I grew up with a good dose of traditional Mexican food mixed into our midwestern diet. The connecting link was through my dad’s side of the family who had a restaurant in Ciudad Victoria, Mexico along with a dentist office in Mexico City. One of my favorite meals was our post Thanksgiving leftover turkey mole made using one of the prepared mole pastes, Knorr or DOÑA MARÍA were our go to and the combination of chili, chocolate, and nut flavors still something I still remember. And crave.
Mole, (pronounced mo-lay) is a generic description of a series of different sauces and dishes based around the sauce. Mole Poblano, a rich reddish brown sauce, is most commonly found outside of Mexico and what you often find here in the states. Diana Kennedy’s book, “The Art of Mexican Cooking” describes the seven moles of Oaxaca and the Puebla and Oaxaca moles are the most well known but a mole is really almost any generic sauce.
Usually once a year we will break out the full spice cabinet and spend a day cooking up a batch of mole. I follow a recipe that you can find from Rick Bayless that is almost identical to Diana Kennedy’s. It’s a labor of love. There can be as many as five different chili’s, three or four different nuts, tomatillo’s, onions, garlic, a list of ten or more spices, and chocolate each is treated individually. Then they are brought together and further cooked, blended, strained, and cooked some more before you even start on the meat. It’s well worth the effort. As with any slow cooked dish the end result has a unique depth of flavor and mouth feel that can’t be replicated.
The other day though I found a recipe on The Latin Kitchen that got me thinking. The result, our Chicken Mole Pronto, uses cold brewed coffee and one of our specialty chilis to mimic the depth of flavor. It’s not as good as the real stuff but it was surprisingly close.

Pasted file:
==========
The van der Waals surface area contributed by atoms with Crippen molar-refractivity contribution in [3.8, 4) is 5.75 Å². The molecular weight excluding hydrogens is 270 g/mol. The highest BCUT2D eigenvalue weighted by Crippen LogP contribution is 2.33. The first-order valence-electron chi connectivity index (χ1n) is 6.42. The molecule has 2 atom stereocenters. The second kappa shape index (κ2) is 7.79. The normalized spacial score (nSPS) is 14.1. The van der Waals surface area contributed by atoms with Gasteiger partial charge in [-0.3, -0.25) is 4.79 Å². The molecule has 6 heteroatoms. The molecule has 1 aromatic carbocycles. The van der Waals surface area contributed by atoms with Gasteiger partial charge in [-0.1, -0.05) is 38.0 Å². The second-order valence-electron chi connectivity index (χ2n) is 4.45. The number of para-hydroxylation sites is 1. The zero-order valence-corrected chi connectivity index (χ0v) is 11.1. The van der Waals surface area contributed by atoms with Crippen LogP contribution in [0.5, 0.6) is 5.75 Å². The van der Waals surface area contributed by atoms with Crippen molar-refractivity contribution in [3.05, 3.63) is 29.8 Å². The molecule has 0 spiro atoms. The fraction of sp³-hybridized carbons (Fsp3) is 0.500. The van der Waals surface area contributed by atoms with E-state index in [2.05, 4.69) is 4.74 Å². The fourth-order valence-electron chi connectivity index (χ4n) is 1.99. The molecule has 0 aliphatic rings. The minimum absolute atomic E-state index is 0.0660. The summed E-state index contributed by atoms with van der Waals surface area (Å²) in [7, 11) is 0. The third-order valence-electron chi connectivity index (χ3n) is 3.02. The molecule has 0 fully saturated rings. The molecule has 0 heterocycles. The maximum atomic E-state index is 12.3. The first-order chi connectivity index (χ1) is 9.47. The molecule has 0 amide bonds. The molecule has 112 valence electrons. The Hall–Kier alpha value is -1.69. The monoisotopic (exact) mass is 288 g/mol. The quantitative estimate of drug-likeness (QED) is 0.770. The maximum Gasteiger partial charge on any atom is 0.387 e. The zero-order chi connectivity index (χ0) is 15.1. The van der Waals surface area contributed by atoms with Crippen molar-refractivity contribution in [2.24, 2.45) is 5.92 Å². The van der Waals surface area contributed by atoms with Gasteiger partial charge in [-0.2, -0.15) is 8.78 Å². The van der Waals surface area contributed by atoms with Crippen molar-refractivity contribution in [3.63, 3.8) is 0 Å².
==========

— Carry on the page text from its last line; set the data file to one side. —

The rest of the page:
1 4 pound chicken, cut into 8 pieces
1/2 pound of shitake mushrooms sliced (optional but highly recommended)
2 medium yellow onions, coarsely chopped
4-5 paste tomatoes peeled and coarsely chopped (or a small can of crushed tomatoes)
4 cloves of garlic, coarsely chopped
2 1/2 tablespoons cocoa powder (I prefer Valrhona)
3 teaspoons of light brown sugar
2 tablespoons Night Kitchen Urfa Biber pepper (or a can of chipotle in adobo)
1 1/2 teaspoons salt
1/2 cup cold brewed coffee
1/2 cup water
Preheat the oven to 300F
Put the Urfa Biber chili and salt into a small spice grinder and pulse until finely ground. The salt will help break apart the chili.
Saute the onions in olive oil until just turning translucent, about 6 or 7 minutes. Add in the tomatoes and cook for another 3-4 minutes or until the tomatoes start to break down. Add in the garlic and cook for another 45 seconds or until the garlic is fragrant. Stir in the cocoa powder, sugar, and ground chili mixture and mix well. Finish with the cold brew coffee and water. Bring everything to a boil and cook down by about 1/3. Finally, carefully add the sauce to a blender and puree until smooth.
Put the chicken in a single layer in a shallow pan that has a lid or can be covered. You need enough room to braise the chicken, the enameled cast iron pot works perfectly. Sprinkle the mushrooms around and then pour in the sauce. It should come about half way up the thickest part of the chicken. Cover and braise at 300F for 2 hours, basting the chicken after the first hour.
Serve over rice. You can also allow the chicken to cool and shred it off the bones and mix back in and use as a taco or burrito filling or maybe for a great chicken sandwich.
The two things that really make this special are the way the cold brew coffee blends with the cocoa powder to create the feel of a mole. The Urfa Biber pepper is indigenous to the Urfa region of Turkey, evolved from the Capsicum annuum chili stock brought by the Spanish from regions of Mexico in the mid 1500’s. These chilis are dried similar to vanilla – left out in sun during the day and wrapped tightly over night. It creates a unique, smokey, raisiney flavor that builds on the coffee and chocolate flavors.